The Minnesota Daily recently covered the Cedar Riverside Community Traveling Basketball program, which provides coaching, practice, and competition for six teams of local boys and girls ranging from sixth to 10th grade.
The program was founded by Augsburg College alumna Jennifer Weber ’11, who recognized a need for such programs. “The kids here in the neighborhood need more quality programming,” she said. “The kids want it. They go to open gym all the time.”
Another need Weber recognized dealt with a lack of functional athletic attire that was culturally acceptable for the many Muslim girls in the program.
Luckily, design students from the University of Minnesota had already been working to solve that problem. Working with the players and other partners, the students designed uniforms with adjustable hijabs, knee-length skirts and breathable leggings. A grant from the Minnesota Agricultural Experiment Station provided funding to donate the completed uniforms to the program.
The article concludes with a statement from coach and co-founder Muna Mohamed ’16, an exercise science senior at Augsburg who grew up in the neighborhood.
“These girls are getting an opportunity to have culturally appropriate clothing, at the same time … [as] enjoying sports,” she said. “They don’t have to worry about fixing their scarves. They don’t have to worry about ‘How can I play basketball and also respect my culture?'”
The Minneapolis Star Tribune recently reported on the growing number of Muslim college students and the ways that schools, including those with Christian affiliations, are adapting to the increasing religious diversity of their student bodies. One way that colleges are improving the experiences of their Muslim students is by hiring advisers like Fardosa Hassan ’12, Muslim student program associate at Augsburg College.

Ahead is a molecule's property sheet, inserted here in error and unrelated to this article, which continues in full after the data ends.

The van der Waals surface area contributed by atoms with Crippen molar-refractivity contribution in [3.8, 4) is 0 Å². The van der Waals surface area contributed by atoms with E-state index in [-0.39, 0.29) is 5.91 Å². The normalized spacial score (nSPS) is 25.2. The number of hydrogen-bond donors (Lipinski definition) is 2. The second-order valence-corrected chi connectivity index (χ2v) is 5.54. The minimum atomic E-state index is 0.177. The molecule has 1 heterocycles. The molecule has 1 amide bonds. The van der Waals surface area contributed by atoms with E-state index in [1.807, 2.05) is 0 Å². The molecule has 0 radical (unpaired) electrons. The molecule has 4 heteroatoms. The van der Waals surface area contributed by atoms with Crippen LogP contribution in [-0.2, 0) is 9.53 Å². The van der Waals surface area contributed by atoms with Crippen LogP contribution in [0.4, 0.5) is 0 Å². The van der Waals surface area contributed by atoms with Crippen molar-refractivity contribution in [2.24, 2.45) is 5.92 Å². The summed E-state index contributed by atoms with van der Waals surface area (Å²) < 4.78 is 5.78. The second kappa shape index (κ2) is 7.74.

The article reports that since she accepted the position last summer, Hassan has organized weekly prayer meetings for Augsburg’s Muslim students, recruited the help of a therapist and imam to undercut the idea that seeking treatment for depression is un-Islamic, and has taken Religion 100 students to visit local mosques. “Islam has called me to serve my community,” Hassan said, and her work has not gone unnoticed.
When asked about Hassan, first-year student Mohamud Mohamed ’19 said that “Fardosa is our guide. She is our connection to the outside world.”
College pastor Sonja Hagander said that given the growing number of Muslim students, “it was really key to have a Muslim student adviser.”
The article notes that nationwide more than 50 colleges, including Ivy League schools such as Yale and Princeton, have hired advisers for their Muslim students.
Read More Minnesota colleges are hiring advisers to work with Muslim students on the Star Tribune site.
The Minneapolis Star Tribune recently published an article covering World Hijab Day events at Normandale Community College in Bloomington, Minnesota.
The article featured photos of Augsburg College students who hosted the Hijab Fashion Show at Augsburg. Students at Normandale and Augsburg hosted events in support of Muslim students and were joined by non-Muslim students in a show of solidarity.
Photos of Augsburg College students featured in the paper included Aisha Barre, Anisa Ahmed, Nahili Abdulahi and Juweria Hassan, who participated in the fashion show. Similar events have been taking place across the country in reaction to divisive rhetoric and anti-Muslim sentiment, the article notes.
Read Non-Muslim Minnesotans are donning the hijab to show support on the Star Tribune site.
Augsburg College President Paul Pribbenow was one of the high-profile Minnesotans recently included on a full-page ad in the Minneapolis Star Tribune newspaper that denounced anti-Muslim bigotry as “un-Minnesotan.”
Others who added their support to the campaign include Gov. Mark Dayton, U.S. Sens. Amy Klobuchar and Al Franken, and the CEOs of prominent Minnesota businesses such as Best Buy, General Mills, and Cargill.
The ad was a joint effort between Democratic U.S. Rep. Keith Ellison and John Taft, CEO of RBC Wealth Management. It states that although Minnesotans, “may be a soft-spoken bunch, we know better than to be silent or still in the face of bigotry shown to Muslims. Our fellow Minnesotans.”
Several media outlets have reported on the ad, including:
This week the Augsburg College Muslim Student Association is holding a series of events to generate awareness of Muslim culture and the Islamic faith. These events are co-sponsored by the Religion Department, Student Government, ASAC, AASA, Residence Life, Campus Ministry, WomenÂ¹s Studies.
Below two students share their thoughts on being Muslim at Augsburg.
Sana Tanveer Malik [pictured]
During the 14-hour-long flight that brought me from Dubai to New York for the first time three years ago, I questioned and regretted every decision I had made. It had been a bad decision to apply to study in the States. Continue reading “Islam Awareness Week – March 21-25”